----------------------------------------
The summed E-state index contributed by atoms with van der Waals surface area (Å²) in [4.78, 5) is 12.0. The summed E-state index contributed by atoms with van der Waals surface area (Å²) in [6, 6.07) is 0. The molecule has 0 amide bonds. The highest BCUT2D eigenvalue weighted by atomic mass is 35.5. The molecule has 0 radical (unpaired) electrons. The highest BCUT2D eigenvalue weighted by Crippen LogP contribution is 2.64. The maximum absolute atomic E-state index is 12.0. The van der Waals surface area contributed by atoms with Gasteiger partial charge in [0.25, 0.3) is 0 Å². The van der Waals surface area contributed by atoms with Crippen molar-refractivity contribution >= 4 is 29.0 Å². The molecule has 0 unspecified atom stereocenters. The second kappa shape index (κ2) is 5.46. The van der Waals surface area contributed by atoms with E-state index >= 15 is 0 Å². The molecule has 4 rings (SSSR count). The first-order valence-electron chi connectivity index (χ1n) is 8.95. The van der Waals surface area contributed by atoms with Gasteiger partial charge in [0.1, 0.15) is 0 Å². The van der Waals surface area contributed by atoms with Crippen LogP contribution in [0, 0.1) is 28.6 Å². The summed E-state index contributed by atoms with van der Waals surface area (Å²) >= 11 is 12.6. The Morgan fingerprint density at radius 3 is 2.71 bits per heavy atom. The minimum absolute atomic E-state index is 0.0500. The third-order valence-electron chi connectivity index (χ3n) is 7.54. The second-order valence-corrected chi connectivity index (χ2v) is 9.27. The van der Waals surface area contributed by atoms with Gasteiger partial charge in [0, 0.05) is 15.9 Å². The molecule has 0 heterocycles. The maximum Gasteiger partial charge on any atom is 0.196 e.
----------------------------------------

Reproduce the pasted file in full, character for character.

The summed E-state index contributed by atoms with van der Waals surface area (Å²) in [4.78, 5) is 12.0. The summed E-state index contributed by atoms with van der Waals surface area (Å²) in [6, 6.07) is 0. The molecule has 0 amide bonds. The highest BCUT2D eigenvalue weighted by atomic mass is 35.5. The molecule has 0 radical (unpaired) electrons. The highest BCUT2D eigenvalue weighted by Crippen LogP contribution is 2.64. The maximum absolute atomic E-state index is 12.0. The van der Waals surface area contributed by atoms with Gasteiger partial charge in [0.25, 0.3) is 0 Å². The van der Waals surface area contributed by atoms with Crippen molar-refractivity contribution >= 4 is 29.0 Å². The molecule has 0 unspecified atom stereocenters. The second kappa shape index (κ2) is 5.46. The van der Waals surface area contributed by atoms with E-state index >= 15 is 0 Å². The molecule has 4 rings (SSSR count). The first-order valence-electron chi connectivity index (χ1n) is 8.95. The van der Waals surface area contributed by atoms with Gasteiger partial charge in [0.1, 0.15) is 0 Å². The van der Waals surface area contributed by atoms with Crippen LogP contribution in [0, 0.1) is 28.6 Å². The summed E-state index contributed by atoms with van der Waals surface area (Å²) >= 11 is 12.6. The Morgan fingerprint density at radius 3 is 2.71 bits per heavy atom. The minimum absolute atomic E-state index is 0.0500. The third-order valence-electron chi connectivity index (χ3n) is 7.54. The second-order valence-corrected chi connectivity index (χ2v) is 9.27. The van der Waals surface area contributed by atoms with Gasteiger partial charge in [0, 0.05) is 15.9 Å². The molecule has 0 heterocycles. The maximum Gasteiger partial charge on any atom is 0.196 e.